Dr Michelle Telfer is the clinical lead of adolescent medicine at Melbourne’s Royal Children’s Hospital (RCH). As the head of Australia’s only dedicated multidisciplinary team for gender dysphoria – when a child’s felt gender is different to his or her biological sex – Telfer deals, daily, with young patients experiencing gender identity issues. “Gender nonconforming behaviour in childhood is very common,” she explains. “The average age of our patients is 12, but almost all of those have a history going back to the age of three or four, where they were aware of gender concerns. “People often say, ‘How does a threeyear-old know about their gender?’ and I fnd that fascinating because if you have a biological boy who fts with our stereotype of what is ‘normal’, we accept that they can be certain about it. But if they say they’re a girl, suddenly we don’t trust them.” Gender confusion in children is more common than you might think. Last year a study of more than 8000 New Zealand school students, published in the Journal of Adolescent Health, revealed 1.2 per cent identifed as transgender, while a further 2.5 per cent said they were unsure about their gender. That’s potential for a lot of kids who feel they were born in the wrong body. While RCH had just three children present with gender identity issues between 2005 and 2007, in recent years the numbers have spiked. “In 2012, we had 18 patients, in 2013 we had 40, and last year it rose to 105 referrals,” says Telfer. “This year we’ll easily have in excess of 150.” Increased access to the internet and social media means transgender youths no longer feel isolation as before. “We often hear stories of young adolescents who are depressed, anxious or feel something is wrong, and who come across a story online about someone who’s gender diverse or transgender, and identify with it,” says Telfer. “Suddenly they have a language they can use to express themselves, and will then identify as transgender.” Dr Elizabeth Riley, one of the country’s most respected experts on gender identity issues, operates a private counselling service from her home in Sydney’s northwest. She too noticed an increase in cases from 2012, though that also has to do with her doctorate ‘The Needs of GenderVariant Children and Their Parents’ gaining widespread media attention. “That rocketed my practice up,” recalls Riley. “Before that, there really hadn’t been children coming forward.” Riley’s frst task, essentially, is to listen to both patients and parents and understand their concerns. Often if the children are very young, she’ll ask the parents to come alone. “It’s the future that worries them – how their child is going to be treated, but also what about surgery, what about work, whether they’re going to have a partner.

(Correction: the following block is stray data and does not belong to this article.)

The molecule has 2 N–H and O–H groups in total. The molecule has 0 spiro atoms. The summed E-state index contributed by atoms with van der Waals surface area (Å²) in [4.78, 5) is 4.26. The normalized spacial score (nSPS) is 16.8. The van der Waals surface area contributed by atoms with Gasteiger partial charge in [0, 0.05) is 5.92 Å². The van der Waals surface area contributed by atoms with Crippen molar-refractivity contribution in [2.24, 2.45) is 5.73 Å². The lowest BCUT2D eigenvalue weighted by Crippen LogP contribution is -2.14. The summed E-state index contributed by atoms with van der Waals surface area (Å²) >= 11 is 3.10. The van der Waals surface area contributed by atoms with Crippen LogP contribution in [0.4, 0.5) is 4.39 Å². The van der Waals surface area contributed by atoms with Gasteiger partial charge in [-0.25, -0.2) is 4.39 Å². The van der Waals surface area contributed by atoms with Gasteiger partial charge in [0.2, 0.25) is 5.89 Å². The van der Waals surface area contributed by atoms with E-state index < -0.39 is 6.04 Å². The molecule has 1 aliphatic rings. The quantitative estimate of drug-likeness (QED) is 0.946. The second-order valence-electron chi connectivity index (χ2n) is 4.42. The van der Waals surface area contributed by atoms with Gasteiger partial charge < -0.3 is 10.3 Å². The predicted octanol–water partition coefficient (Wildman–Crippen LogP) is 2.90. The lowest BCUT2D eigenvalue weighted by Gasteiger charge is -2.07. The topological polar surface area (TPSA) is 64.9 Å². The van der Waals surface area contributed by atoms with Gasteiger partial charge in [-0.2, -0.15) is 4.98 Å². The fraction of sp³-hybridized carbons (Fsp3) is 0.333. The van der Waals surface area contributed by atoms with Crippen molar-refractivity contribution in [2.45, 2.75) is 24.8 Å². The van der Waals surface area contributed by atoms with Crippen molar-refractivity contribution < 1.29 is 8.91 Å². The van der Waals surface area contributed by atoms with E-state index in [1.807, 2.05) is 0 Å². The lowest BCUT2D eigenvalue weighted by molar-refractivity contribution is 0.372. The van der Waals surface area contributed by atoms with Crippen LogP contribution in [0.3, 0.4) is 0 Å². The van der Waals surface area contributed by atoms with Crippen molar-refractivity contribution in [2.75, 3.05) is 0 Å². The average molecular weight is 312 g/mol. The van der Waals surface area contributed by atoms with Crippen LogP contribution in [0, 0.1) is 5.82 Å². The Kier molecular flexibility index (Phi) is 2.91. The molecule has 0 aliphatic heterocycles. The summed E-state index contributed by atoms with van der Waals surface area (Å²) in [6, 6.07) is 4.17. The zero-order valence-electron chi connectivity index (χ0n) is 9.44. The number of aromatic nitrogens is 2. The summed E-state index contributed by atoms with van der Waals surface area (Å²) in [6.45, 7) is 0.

“And parents often want to know for sure – they want a diagnosis. I tell them a child needs permission to be different, and not be locked into something,” she says. “If they can speak about it, the children feel freed from a lot of shame and embarrassment. Just in the frst session, there’s often a visible change in their demeanour – sometimes there will be tears of relief. It can be very emotional.” This intensifes once a child hits puberty. “That’s when there’s a lot more distress. I get referrals of young people already in puberty and who are suicidal or cutting themselves, and their parents have taken them to a psychiatrist who’s said it’s gender-related.” While gender in early childhood is often fuid – and not all gender variant children will later identify as transgender – Telfer agrees that puberty is a turning point. “99.5 per cent of people who identify as transgender at, or after, puberty go on to remain with that identity.” And that’s when medical intervention can be considered. “At that point we can start someone on puberty blockers,” says Telfer. “They don’t stop growth generally, or your brain from maturing emotionally and cognitively, they just stop the sexual characteristics from developing.” These so-called ‘stage one’ treatments are administered as an injection, every three months, at a cost of about $5000 per patient, per year (which RCH covers for its patients). Given puberty blockers are reversible should a patient stop treatment, they effectively ‘buy’ a person time to confrm they’re on the right track, before considering more permanent measures. The next step, ‘stage two’ treatment, is cross-sex hormone therapy – daily oestrogen pills for those who identify as female, or regular testosterone injections for male-identifying patients. “Those medications cause permanent changes to your body, so it’s a big decision,” says Telfer. These are typically administered around 15 or 16 years of age and, in the vast majority of cases, will need to be taken for the entirety of a patient’s life. But there’s a catch. Under current Australian law, no one under the age of 18 can receive cross-hormone treatment without taking the matter to court. Under 18-year-olds must prove what is known as ‘Gillick Competence’ – a legal term named after activist Victoria Gillick who won a landmark 1985 ruling in the UK’S House of Lords to restrict the prescription of the contraceptive pill to minors. Since the decision also applies to Australian cases, it means families of transgender children must appeal to the Family Court. “It’s still a major problem that needs to be changed,” states Telfer. “The court process is extremely distressing for the families, it can take a long time, and it’s also expensive. For parents who can’t fnd a pro-bono lawyer to represent them, the costs are somewhere between $20,000-$30,000.” Ironically, the Family Court’s judgment relies solely on the advice of the hospital’s medical team – the same people attempting to get their patients access to treatment. So far, every case brought before the Family Court has been successful. Previously, minors seeking access to puberty blockers also had to take the matter to the Family Court, though this was overturned after a successful legal appeal in 2013. It puts parents and doctors in yet another tricky position – where a child’s puberty can be delayed without the certainty of access to stage-two treatment at the ideal time. “If you’re stopping someone’s puberty at 11 or 12, until they’re an adult, that’s going to cause psychological harm,” says Telfer. “We need to change the legal situation, which will take either a High Court challenge, or a change to federal legislation.” This predicament is more than simply inconvenient. Research shows transgender adolescents who do not have access to treatment – for legal reasons or due to parental refusal – have a 50 per cent chance of self-harming, with those at risk of suicide as high as 30 per cent. On the other hand, a study of patients at the Dutch VU University Medical Centre’s gender dysphoria clinic – on which RCH services are based – revealed children who received the standard course of stage one and stage two treatments, at optimal ages, were said to have mental health outcomes comparable to that of the general population. Riley says it’s for this reason that educating parents is crucial. “If there’s a great resistance to accepting [their transgender children], sometimes you have to say, ‘You might end up with a dead child.’ That’s the bottom line.” Late last year, 17-year-old Leelah Alcorn wrote a well-publicised account of her experience living as a transgender girl in small town Ohio, USA. She spoke about the joy she felt on discovering that she wasn’t alone – that there were others out there who felt the same way. She then outlined how her parents refused her to transition medically, stating that God didn’t make mistakes.